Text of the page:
Image

Manakula Vinayagar Temple (Pondicherry)
This is the epic tale of a shrine that defied the might of the French in their own backyard. Dedicated to Lord Ganesha venerated as Vellakaran Pillai, the temple was constructed five centuries ago, long before the French arrived at Pondicherry. The name is derived from the old kulam (pond) on the western side of the temple that used to be full of manal (sand) blown in from the shores. On several occasions, French missionaries attempted to raze the shrine, but ardent worshippers saved it from destruction. Each time the idol was hurled into the sea, it would magically return. Today, the temple stands defiantly rooted at the same spot in the heart of the French Quarter. Various manifestations of Lord Ganesha adorn the inside walls. The 18-day Brahmotsavam and Ganesh Chaturthi are grand celebrations. Be sure to give a coin to the temple elephant Lakshmi in exchange for a friendly pat on your head from her trunk as blessing!

Image

Madhur Maha Ganapathi Temple, Kasaragod (Kerala)
Located on the banks of the Madhuvahini River 8km northeast of Kasaragod, the spectacular Madhur temple was built in 10th century by the Mypadi Rajas of Kumbla. Though Lord Shiva is the presiding deity, it is his son who draws the crowds. Lord Ganesha’s idol is not made of stone or soil but some unknown material; hence all abhishekas (oblations) are done for Ishwara. The temple has an imposing structure with its gables, copper plate roofing and wooden statues. During his invasion of Malabar, after conquering Kumbla, Tipu reached this shrine intent on destroying it. Overcome by fatigue, he quenched his thirst from the temple well and underwent a divine change of heart. He left the shrine unharmed, except a mark left by his dagger on the intricate woodwork. The temple well’s water has no frogs or fish, tastes good and is said to possess medicinal and curative properties. Another highlight is the Moodappa Seva, a special festival where Maha Ganapathi’s large figure is covered with moodappam (sweet rice ghee cakes) but no matter how much you stack up, it’s never enough. A very costly affair, the festival was last held in April 1992, and earlier in 1962 and 1802.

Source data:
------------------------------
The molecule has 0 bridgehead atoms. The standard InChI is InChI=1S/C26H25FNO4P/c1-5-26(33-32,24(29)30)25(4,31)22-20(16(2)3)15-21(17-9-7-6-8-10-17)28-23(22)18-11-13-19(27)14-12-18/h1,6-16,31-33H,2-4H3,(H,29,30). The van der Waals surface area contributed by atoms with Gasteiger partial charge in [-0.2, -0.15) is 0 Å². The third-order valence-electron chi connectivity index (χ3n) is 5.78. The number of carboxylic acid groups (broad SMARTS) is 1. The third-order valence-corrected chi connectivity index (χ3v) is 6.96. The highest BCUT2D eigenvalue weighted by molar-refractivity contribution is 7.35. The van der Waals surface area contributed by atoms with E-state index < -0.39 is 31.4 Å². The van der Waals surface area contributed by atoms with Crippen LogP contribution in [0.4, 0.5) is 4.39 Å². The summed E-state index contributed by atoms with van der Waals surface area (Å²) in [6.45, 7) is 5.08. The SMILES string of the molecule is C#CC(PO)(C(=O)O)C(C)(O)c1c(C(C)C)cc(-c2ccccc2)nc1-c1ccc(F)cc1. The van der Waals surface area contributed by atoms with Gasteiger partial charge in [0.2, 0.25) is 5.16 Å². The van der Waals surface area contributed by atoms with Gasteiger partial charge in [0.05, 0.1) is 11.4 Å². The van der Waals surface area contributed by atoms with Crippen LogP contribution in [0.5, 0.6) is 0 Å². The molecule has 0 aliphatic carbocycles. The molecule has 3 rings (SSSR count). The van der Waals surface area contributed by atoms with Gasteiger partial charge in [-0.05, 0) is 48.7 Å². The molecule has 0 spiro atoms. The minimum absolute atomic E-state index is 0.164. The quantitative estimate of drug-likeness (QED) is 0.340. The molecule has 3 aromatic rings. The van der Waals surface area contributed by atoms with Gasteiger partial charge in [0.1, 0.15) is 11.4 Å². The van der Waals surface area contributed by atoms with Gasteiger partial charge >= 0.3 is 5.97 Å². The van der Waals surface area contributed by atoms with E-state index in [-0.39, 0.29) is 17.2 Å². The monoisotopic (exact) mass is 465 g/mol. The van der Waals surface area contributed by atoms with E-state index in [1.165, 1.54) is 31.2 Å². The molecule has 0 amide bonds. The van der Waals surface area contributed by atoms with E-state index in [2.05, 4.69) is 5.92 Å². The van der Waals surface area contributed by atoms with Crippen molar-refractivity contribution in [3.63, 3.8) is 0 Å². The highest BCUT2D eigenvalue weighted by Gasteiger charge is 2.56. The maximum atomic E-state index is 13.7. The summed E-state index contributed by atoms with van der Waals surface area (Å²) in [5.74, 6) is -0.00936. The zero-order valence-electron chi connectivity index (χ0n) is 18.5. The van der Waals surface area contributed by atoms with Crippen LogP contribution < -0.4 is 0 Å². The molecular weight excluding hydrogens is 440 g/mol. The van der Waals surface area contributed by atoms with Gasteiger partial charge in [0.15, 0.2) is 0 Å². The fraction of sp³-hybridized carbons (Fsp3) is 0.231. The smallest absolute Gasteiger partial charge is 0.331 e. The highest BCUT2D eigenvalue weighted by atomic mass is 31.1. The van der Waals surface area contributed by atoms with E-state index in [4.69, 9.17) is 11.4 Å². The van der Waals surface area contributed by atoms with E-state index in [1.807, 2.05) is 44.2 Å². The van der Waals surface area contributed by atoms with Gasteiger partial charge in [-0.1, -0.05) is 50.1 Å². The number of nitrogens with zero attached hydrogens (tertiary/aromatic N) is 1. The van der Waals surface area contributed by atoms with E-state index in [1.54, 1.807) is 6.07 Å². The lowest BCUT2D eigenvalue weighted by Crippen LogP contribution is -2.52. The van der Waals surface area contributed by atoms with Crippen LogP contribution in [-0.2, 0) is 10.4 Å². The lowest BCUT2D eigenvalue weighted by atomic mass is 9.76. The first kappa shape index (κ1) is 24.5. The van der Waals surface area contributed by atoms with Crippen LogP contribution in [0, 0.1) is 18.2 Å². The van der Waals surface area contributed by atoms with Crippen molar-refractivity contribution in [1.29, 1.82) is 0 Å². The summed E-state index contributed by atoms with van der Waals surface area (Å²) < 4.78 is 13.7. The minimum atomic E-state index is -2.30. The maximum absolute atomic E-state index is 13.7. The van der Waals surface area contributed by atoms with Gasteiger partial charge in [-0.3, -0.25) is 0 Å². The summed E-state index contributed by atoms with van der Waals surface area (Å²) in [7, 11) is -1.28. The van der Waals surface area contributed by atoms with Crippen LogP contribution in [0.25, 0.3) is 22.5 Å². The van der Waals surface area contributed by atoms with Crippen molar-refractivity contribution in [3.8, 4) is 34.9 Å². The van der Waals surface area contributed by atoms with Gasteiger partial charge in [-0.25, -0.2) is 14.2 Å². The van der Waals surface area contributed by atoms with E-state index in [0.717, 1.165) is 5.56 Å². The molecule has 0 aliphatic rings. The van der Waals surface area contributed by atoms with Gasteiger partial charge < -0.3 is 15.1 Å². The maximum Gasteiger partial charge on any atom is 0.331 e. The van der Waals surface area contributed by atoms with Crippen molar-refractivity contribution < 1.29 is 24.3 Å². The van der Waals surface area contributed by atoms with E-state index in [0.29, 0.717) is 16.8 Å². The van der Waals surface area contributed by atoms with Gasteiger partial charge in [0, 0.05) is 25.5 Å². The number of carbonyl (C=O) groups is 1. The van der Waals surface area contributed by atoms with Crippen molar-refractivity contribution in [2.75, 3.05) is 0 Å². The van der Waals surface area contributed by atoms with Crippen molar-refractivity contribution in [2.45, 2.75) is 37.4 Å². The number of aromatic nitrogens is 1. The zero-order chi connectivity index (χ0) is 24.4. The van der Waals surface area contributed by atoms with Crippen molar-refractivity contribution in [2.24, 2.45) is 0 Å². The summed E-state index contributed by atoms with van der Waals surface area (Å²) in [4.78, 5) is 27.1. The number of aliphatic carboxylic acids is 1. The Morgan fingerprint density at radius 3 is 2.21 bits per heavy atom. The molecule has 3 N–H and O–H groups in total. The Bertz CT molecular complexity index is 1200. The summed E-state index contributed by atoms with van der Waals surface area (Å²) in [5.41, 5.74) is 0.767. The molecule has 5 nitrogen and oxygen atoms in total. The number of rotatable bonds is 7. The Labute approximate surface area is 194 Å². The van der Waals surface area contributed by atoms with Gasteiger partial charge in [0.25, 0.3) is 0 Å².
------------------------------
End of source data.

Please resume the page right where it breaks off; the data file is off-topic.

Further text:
Sasive Kalu & Kadale kalu Ganeshas, Hampi (Karnataka)
Hampi, the glorious capital of the Vijayanagar Empire is home to many shrines and unusual sculptures, including two unique Ganesha idols. The 18-ft monolith Kadale Kalu Ganesha is the largest Ganesha statue in Karnataka. It dates back to 1440AD and a 24-pillared temple was built around the idol later. In 1565, invading troops of the Deccan Sultanate broke the stomach and trunk of the idol, suspecting that it contained hidden jewels. As a result, the split stomach bore a resemblance to the two halves of a gram seed, lending the name by which the statue is known today. Nearby is the Sasive Kalu Ganesha that gets its name from the likeness of the rounded toes to mustard seeds. This 9-ft high, richly carved Ganesha was built in 1516. Behind the image is an outline of a woman as if she is strapped to Ganesha’s back, symbolizing Parvati as the eternal protector of her son.

Idagunji, Honnavar taluka (Karnataka)
At the end of Dwapara yuga, Sage Valakhilya and other rishis were performing a yagna at Badrikashram for the removal of doshas (sins or malefic effects) in Kaliyug, but faced many hindrances. Sage Narada then instructed them to go to Kunjavana on the banks of the Sharavathi where the divine trinity had once prayed to vanquish the asuras. Later the trinity and Lord Ganesha visited the site to bless the sages and the elephant-headed god asked all the divinities to leave behind a portion of their goodness for the benefit of mankind, which were deposited in the sacred tanks Chakratirtha and Brahmatirtha. Since the sacred kunj (garden) was located on the left bank of the river (eda means left), the place was called Idagunji. The panchakhadya or special prasad of this temple is quite famous, as are the Ganesha masks made out of vetiver (khus).

Ganesh Tok, Gangtok (Sikkim)
In a land synonymous with Buddhism, a shrine to the elephant God is rare. Located 7km from town on the Gangtok-Nathula Road and perched at 6,500 ft on a hill near the TV tower, Sikkim’s Ganesh Tok temple is fascinating. Like the Hanuman Tok shrine but much smaller, Ganesh Tok offers a scenic view of Raj Bhavan, Gangtok town and Mount Khangchendzonga. Space inside the temple is so cramped that devotees have to creep in on all fours to have darshan of Lord Ganesha. 

Coorg: Coffee Blossoms in My Hair

Standard

PRIYA GANAPATHY shares her socio-geo-apolitical-eco-cultural Kodava guide, with a whiff of coffee-scented nostalgia

Image

It’s hard to remain unbiased while writing about something that defines your identity (a distinct one at that). Though Coorg forms part of Karnataka, its people have a culture that bears little resemblance to the surrounding areas. Tomes have been written on the origins of Coorgs. We can argue about whether we are natives of the land, children of Goddess Cauvery,descendents of Greeks or Aryans, an Indo-Scythian race, Arab traders who got acculturised or Georgian gypsies who danced right into India! We can draw connections based on sharp features, language, religious practices, costumes or accessories and piece jigsaws till we’re blue in the face. Befuddling as it may seem, there is nothing to confirm where exactly, this warrior community with a legacy of distinguished soldiers, came from.